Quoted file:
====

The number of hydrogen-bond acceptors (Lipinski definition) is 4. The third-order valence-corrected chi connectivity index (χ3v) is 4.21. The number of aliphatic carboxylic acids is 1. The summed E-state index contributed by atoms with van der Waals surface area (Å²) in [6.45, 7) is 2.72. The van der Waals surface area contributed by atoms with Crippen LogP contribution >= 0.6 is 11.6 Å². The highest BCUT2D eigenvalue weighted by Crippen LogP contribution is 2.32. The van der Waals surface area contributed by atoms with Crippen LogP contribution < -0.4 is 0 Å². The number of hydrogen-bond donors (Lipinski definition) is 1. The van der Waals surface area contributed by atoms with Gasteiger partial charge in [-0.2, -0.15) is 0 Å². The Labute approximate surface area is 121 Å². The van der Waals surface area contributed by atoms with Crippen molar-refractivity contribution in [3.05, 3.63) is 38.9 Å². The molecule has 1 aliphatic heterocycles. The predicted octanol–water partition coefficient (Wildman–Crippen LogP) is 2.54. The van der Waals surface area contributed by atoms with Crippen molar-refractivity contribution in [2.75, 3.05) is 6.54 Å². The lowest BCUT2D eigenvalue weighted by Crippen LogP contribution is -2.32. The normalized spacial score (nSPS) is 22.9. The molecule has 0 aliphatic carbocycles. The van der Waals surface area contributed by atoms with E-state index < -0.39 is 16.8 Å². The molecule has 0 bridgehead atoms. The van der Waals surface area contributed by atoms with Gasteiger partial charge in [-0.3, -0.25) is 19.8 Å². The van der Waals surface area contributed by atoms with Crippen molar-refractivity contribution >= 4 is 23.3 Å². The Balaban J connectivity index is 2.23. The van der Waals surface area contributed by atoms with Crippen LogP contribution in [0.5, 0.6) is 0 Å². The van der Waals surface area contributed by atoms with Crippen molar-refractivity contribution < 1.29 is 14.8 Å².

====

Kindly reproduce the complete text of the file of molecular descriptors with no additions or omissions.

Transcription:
The number of hydrogen-bond acceptors (Lipinski definition) is 4. The third-order valence-corrected chi connectivity index (χ3v) is 4.21. The number of aliphatic carboxylic acids is 1. The summed E-state index contributed by atoms with van der Waals surface area (Å²) in [6.45, 7) is 2.72. The van der Waals surface area contributed by atoms with Crippen LogP contribution >= 0.6 is 11.6 Å². The highest BCUT2D eigenvalue weighted by Crippen LogP contribution is 2.32. The van der Waals surface area contributed by atoms with Crippen LogP contribution < -0.4 is 0 Å². The number of hydrogen-bond donors (Lipinski definition) is 1. The van der Waals surface area contributed by atoms with Gasteiger partial charge in [-0.2, -0.15) is 0 Å². The Labute approximate surface area is 121 Å². The van der Waals surface area contributed by atoms with Crippen molar-refractivity contribution in [3.05, 3.63) is 38.9 Å². The molecule has 1 aliphatic heterocycles. The predicted octanol–water partition coefficient (Wildman–Crippen LogP) is 2.54. The van der Waals surface area contributed by atoms with Crippen molar-refractivity contribution in [2.75, 3.05) is 6.54 Å². The lowest BCUT2D eigenvalue weighted by Crippen LogP contribution is -2.32. The normalized spacial score (nSPS) is 22.9. The molecule has 0 aliphatic carbocycles. The van der Waals surface area contributed by atoms with E-state index < -0.39 is 16.8 Å². The molecule has 0 bridgehead atoms. The van der Waals surface area contributed by atoms with Gasteiger partial charge in [-0.3, -0.25) is 19.8 Å². The van der Waals surface area contributed by atoms with Crippen molar-refractivity contribution >= 4 is 23.3 Å². The Balaban J connectivity index is 2.23. The van der Waals surface area contributed by atoms with Crippen LogP contribution in [0.5, 0.6) is 0 Å². The van der Waals surface area contributed by atoms with Crippen molar-refractivity contribution < 1.29 is 14.8 Å².